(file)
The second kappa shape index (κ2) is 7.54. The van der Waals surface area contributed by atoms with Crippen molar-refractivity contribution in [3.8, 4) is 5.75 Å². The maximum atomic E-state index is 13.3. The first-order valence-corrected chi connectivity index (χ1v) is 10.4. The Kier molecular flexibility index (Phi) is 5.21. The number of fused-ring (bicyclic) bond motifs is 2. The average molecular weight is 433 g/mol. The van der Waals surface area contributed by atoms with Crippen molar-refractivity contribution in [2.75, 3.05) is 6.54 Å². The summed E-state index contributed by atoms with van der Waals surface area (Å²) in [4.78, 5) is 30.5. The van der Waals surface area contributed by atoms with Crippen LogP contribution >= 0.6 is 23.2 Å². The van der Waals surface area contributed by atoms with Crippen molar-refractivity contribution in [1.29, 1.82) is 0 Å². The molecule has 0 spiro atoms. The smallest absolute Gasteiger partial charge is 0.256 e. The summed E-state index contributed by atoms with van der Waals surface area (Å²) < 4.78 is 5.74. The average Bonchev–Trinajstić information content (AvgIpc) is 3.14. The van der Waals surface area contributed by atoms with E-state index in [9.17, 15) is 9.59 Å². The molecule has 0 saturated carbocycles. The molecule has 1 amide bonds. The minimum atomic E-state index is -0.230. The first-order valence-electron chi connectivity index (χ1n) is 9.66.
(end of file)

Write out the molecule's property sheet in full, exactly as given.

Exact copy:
The second kappa shape index (κ2) is 7.54. The van der Waals surface area contributed by atoms with Crippen molar-refractivity contribution in [3.8, 4) is 5.75 Å². The maximum atomic E-state index is 13.3. The first-order valence-corrected chi connectivity index (χ1v) is 10.4. The Kier molecular flexibility index (Phi) is 5.21. The number of fused-ring (bicyclic) bond motifs is 2. The average molecular weight is 433 g/mol. The van der Waals surface area contributed by atoms with Crippen molar-refractivity contribution in [2.75, 3.05) is 6.54 Å². The summed E-state index contributed by atoms with van der Waals surface area (Å²) in [4.78, 5) is 30.5. The van der Waals surface area contributed by atoms with Crippen LogP contribution >= 0.6 is 23.2 Å². The van der Waals surface area contributed by atoms with Crippen molar-refractivity contribution in [1.29, 1.82) is 0 Å². The molecule has 0 spiro atoms. The smallest absolute Gasteiger partial charge is 0.256 e. The summed E-state index contributed by atoms with van der Waals surface area (Å²) < 4.78 is 5.74. The average Bonchev–Trinajstić information content (AvgIpc) is 3.14. The van der Waals surface area contributed by atoms with E-state index in [9.17, 15) is 9.59 Å². The molecule has 0 saturated carbocycles. The molecule has 1 amide bonds. The minimum atomic E-state index is -0.230. The first-order valence-electron chi connectivity index (χ1n) is 9.66.